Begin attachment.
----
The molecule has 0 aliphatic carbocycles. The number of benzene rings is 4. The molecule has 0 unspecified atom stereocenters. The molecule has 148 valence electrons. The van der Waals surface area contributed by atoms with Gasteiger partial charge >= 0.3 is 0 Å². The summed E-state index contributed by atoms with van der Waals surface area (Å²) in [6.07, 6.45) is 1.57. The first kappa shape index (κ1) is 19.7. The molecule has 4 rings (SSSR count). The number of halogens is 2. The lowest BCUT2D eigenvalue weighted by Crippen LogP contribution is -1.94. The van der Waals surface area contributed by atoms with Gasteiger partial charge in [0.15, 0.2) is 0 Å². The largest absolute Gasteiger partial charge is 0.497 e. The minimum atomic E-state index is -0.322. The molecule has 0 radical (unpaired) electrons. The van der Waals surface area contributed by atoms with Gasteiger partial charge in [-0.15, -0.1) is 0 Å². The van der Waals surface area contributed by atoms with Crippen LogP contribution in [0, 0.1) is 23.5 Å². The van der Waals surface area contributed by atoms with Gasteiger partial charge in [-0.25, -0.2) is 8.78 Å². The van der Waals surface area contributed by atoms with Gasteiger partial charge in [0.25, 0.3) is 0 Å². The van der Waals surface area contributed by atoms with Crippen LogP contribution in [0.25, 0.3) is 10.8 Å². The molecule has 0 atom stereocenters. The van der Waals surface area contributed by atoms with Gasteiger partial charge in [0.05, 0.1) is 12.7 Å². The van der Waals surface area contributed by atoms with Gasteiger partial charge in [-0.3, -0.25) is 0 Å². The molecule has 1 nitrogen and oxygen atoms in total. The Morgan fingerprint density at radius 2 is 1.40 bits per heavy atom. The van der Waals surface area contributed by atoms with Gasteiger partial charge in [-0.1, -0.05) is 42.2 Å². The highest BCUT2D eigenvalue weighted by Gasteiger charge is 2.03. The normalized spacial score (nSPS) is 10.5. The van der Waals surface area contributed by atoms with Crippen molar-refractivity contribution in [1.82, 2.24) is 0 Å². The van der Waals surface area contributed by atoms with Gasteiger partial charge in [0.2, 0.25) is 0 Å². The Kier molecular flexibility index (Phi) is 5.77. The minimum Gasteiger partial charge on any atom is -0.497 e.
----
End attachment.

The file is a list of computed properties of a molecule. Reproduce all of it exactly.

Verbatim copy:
The molecule has 0 aliphatic carbocycles. The number of benzene rings is 4. The molecule has 0 unspecified atom stereocenters. The molecule has 148 valence electrons. The van der Waals surface area contributed by atoms with Gasteiger partial charge >= 0.3 is 0 Å². The summed E-state index contributed by atoms with van der Waals surface area (Å²) in [6.07, 6.45) is 1.57. The first kappa shape index (κ1) is 19.7. The molecule has 4 rings (SSSR count). The number of halogens is 2. The lowest BCUT2D eigenvalue weighted by Crippen LogP contribution is -1.94. The van der Waals surface area contributed by atoms with Gasteiger partial charge in [0.15, 0.2) is 0 Å². The largest absolute Gasteiger partial charge is 0.497 e. The minimum atomic E-state index is -0.322. The molecule has 0 radical (unpaired) electrons. The van der Waals surface area contributed by atoms with Gasteiger partial charge in [-0.15, -0.1) is 0 Å². The van der Waals surface area contributed by atoms with Crippen LogP contribution in [0, 0.1) is 23.5 Å². The van der Waals surface area contributed by atoms with Gasteiger partial charge in [-0.25, -0.2) is 8.78 Å². The van der Waals surface area contributed by atoms with Gasteiger partial charge in [0.25, 0.3) is 0 Å². The van der Waals surface area contributed by atoms with Crippen LogP contribution in [0.25, 0.3) is 10.8 Å². The molecule has 0 atom stereocenters. The van der Waals surface area contributed by atoms with Gasteiger partial charge in [0.05, 0.1) is 12.7 Å². The van der Waals surface area contributed by atoms with Gasteiger partial charge in [-0.3, -0.25) is 0 Å². The molecule has 1 nitrogen and oxygen atoms in total. The Morgan fingerprint density at radius 2 is 1.40 bits per heavy atom. The van der Waals surface area contributed by atoms with Gasteiger partial charge in [-0.1, -0.05) is 42.2 Å². The highest BCUT2D eigenvalue weighted by Gasteiger charge is 2.03. The normalized spacial score (nSPS) is 10.5. The van der Waals surface area contributed by atoms with Crippen molar-refractivity contribution in [1.82, 2.24) is 0 Å². The van der Waals surface area contributed by atoms with Gasteiger partial charge in [0.2, 0.25) is 0 Å². The Kier molecular flexibility index (Phi) is 5.77. The minimum Gasteiger partial charge on any atom is -0.497 e.